By KIERAN DELAMONT
Special to the RJRC
Conventions that govern reporting on suicide — conventions that often dissuade journalists from publishing for fear of sparking copycat acts — are outdated and anachronistic, says Globe health reporter and columnist André Picard.
“[They are] especially not going to work in the brave new world of the Internet,” Picard told a group of about 30 academics, doctors and journalists at the Suicide Prevention Media Forum on Nov. 6.
“The Globe and Mail, the Toronto Star, they’re the least of your worries now. What you should be worried about is where your kids live — your kids live in cyberspace. If you want to know how to kill yourself, Dr. Google is more than happy to help.”
Picard noted that the Canadian media has done a better job of covering suicide and mental health issues in recent years: “For a long time, there was a taboo around suicide,” he said. “The fact that we’re writing about these issues much more openly is great.”
He insisted, however, that there is still plenty of room for improvement.
“We still have to work on the language a lot,” Picard said in an interview following the forum, which was organized by Toronto Public Health, Sunnybrook Health Sciences Centre, and the Globe and Mail. Many journalists, he noted, still use ‘committed’ suicide, rather than the value-neutral ‘died by suicide’ or ‘killed herself.’
Gavin Adamson, a professor at Ryerson’s School of Journalism, agreed that media has improved when it comes to reporting on suicide. He is nonetheless still critical of the tendency to report on suicide from a crime perspective rather than as a health issue.
“Journalists spend too much time clustered around the cop desk,” he said in an interview. “I don’t think people are as interested in every little car accident or murder as we assume they are.”
Picard was the lead author of “Mindset: Reporting on Mental Health,” a 2014 publication by the Canadian Journalism Forum on Violence and Trauma that offers journalists guidelines for reporting on suicides. The guide advises journalists to report only on newsworthy suicides, avoid gratuitous details and use plain language.
Picard said journalists should also be skeptical of the notion that careless reporting on suicides can lead to an increase in the suicide rate: “I actually find the notion of copycat suicides to be dubious.”
Health experts, however, disagree. Panelists Dr. Mark Sinyor, an assistant professor in University of Toronto’s psychiatry department, and Dr. Jane Pirkis, director of the Centre for Mental Health at the University of Melbourne in Australia, both insisted the ‘Werther Effect’ is real. It posits that careless representations of suicide in the media can cause copycat suicides and spark a suicide contagion.
“When there’s excessive reporting,” noted Sinyor, “you do tend to get an increase in suicides.” Reporting that highlights the method of suicide, speculates about motivation and does not include resources for others who may be suffering, argued Sinyor, can lead to a contagion effect.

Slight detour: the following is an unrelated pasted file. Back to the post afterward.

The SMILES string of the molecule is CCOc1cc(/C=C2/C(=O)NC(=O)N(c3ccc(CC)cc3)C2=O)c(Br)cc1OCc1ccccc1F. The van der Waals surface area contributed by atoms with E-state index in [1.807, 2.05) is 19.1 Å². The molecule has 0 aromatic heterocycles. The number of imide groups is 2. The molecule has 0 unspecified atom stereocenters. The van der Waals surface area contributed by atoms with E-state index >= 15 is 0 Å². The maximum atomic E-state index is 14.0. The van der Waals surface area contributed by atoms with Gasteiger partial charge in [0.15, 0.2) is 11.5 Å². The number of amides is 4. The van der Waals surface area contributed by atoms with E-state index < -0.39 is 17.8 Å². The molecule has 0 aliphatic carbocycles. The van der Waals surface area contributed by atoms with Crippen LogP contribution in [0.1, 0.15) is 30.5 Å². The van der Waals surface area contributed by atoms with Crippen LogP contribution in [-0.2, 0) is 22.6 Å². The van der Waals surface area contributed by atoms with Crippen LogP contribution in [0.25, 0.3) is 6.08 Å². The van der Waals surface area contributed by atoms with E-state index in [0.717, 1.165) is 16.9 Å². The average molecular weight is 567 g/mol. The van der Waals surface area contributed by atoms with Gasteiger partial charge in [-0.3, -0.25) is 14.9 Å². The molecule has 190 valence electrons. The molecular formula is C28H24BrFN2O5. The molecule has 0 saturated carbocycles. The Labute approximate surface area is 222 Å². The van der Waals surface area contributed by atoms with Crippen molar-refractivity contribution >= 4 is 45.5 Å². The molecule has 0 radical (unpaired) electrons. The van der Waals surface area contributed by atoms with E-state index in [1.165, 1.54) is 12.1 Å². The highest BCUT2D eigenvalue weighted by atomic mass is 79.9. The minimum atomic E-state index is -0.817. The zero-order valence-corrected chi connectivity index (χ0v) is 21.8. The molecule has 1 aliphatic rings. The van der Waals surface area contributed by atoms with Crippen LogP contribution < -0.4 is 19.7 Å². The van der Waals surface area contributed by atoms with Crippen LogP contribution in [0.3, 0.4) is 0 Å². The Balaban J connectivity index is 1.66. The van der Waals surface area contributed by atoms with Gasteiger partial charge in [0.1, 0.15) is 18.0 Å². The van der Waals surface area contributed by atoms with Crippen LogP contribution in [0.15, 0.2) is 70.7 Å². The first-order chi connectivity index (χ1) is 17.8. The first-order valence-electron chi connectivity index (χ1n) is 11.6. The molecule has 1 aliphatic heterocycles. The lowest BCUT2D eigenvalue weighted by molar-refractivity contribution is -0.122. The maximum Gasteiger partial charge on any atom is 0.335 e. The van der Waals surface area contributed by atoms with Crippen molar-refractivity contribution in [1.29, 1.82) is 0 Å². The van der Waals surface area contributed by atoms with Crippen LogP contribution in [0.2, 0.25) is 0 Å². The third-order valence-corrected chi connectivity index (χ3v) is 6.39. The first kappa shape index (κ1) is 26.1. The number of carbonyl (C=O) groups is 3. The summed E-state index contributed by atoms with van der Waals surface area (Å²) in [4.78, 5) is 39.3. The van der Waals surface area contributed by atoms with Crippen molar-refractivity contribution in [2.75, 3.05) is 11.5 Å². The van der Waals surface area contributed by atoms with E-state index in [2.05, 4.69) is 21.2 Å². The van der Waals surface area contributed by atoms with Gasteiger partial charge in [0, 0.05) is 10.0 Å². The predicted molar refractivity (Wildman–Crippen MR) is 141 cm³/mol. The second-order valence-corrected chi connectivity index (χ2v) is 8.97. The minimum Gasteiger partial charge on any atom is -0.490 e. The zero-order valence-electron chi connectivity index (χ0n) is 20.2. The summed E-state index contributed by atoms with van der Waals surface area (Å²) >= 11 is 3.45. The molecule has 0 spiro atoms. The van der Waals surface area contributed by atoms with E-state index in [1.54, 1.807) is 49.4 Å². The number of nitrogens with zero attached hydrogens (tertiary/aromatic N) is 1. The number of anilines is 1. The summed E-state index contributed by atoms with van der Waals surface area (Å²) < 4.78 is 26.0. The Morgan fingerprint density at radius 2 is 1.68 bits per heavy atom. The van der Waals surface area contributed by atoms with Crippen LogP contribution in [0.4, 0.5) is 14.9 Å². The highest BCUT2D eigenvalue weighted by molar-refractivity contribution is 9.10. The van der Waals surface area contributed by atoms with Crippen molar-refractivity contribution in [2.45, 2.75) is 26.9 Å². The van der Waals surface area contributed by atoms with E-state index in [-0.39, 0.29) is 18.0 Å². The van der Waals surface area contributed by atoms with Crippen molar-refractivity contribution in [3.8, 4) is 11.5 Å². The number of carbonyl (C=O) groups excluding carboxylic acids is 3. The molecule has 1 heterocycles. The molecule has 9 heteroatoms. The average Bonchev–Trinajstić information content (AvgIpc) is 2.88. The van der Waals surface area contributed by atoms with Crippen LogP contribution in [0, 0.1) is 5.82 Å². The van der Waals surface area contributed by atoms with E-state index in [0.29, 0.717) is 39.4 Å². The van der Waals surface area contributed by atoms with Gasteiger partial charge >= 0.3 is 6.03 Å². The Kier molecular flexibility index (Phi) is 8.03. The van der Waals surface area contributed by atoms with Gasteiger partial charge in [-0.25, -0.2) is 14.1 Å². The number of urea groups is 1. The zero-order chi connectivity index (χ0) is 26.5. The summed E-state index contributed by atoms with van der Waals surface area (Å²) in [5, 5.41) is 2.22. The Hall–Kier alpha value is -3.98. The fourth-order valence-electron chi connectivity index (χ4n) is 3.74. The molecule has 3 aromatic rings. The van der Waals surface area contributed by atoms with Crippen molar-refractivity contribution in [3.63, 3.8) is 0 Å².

He cited the 1998 case of a middle-aged woman in Hong Kong who took her own life by leaving charcoal burning in an enclosed space. After the suicide was highly publicized in the media there was an increase in charcoal-burning suicides.
Adamson, whose research investigates portrayals of mental health on social media, urged journalists to take the research supporting suicide contagion seriously: “For journalists to keep guffawing at that is absurd. There’s concrete analytical evidence there.”
Despite their differences, Picard, Sinyor and Pirkis all joined in praising Australia’s Mindframe National Media Initiative. Since 2002, the Australian Department of Health initiative has worked with journalists, journalism schools and media outlets in Australia to educate reporters on best practices for covering suicides. Mindframe’s resources include practical guidelines for reporters tasked with covering suicide.
It advises reporters to reflect on whether the event is really newsworthy. Celebrity suicides, for example, are unavoidably newsworthy, but the vast majority of suicides do not meet that newsworthiness standard. Once the decision is made to cover a story, Mindframe suggests the news should be published on the inside pages of a newspaper, or low in a broadcast lineup. It also suggests that journalists avoid gratuitous details, omit information about methods or locations and avoid using language that may cause offence, glamourize or sensationalize suicide. For example, reporters should refrain from using the phrase “successful suicide,” and should instead say “died by suicide” or “took their own life.”
“Any journalist coming out into the world of journalism in Australia these days would have been exposed to at least one lecture, probably more than one lecture on the importance of reporting on suicide well,” Pirkis said.
Similar guidelines are found in the Canadian Mindset guide. It notes that in the age of social media, false information and rumours run rampant. The authors urge journalists to engage in open discussion and use plain language in their coverage of newsworthy suicides.
The Mindset site also says stories about suicides should address the victim’s suffering in the context of broader mental health issues.
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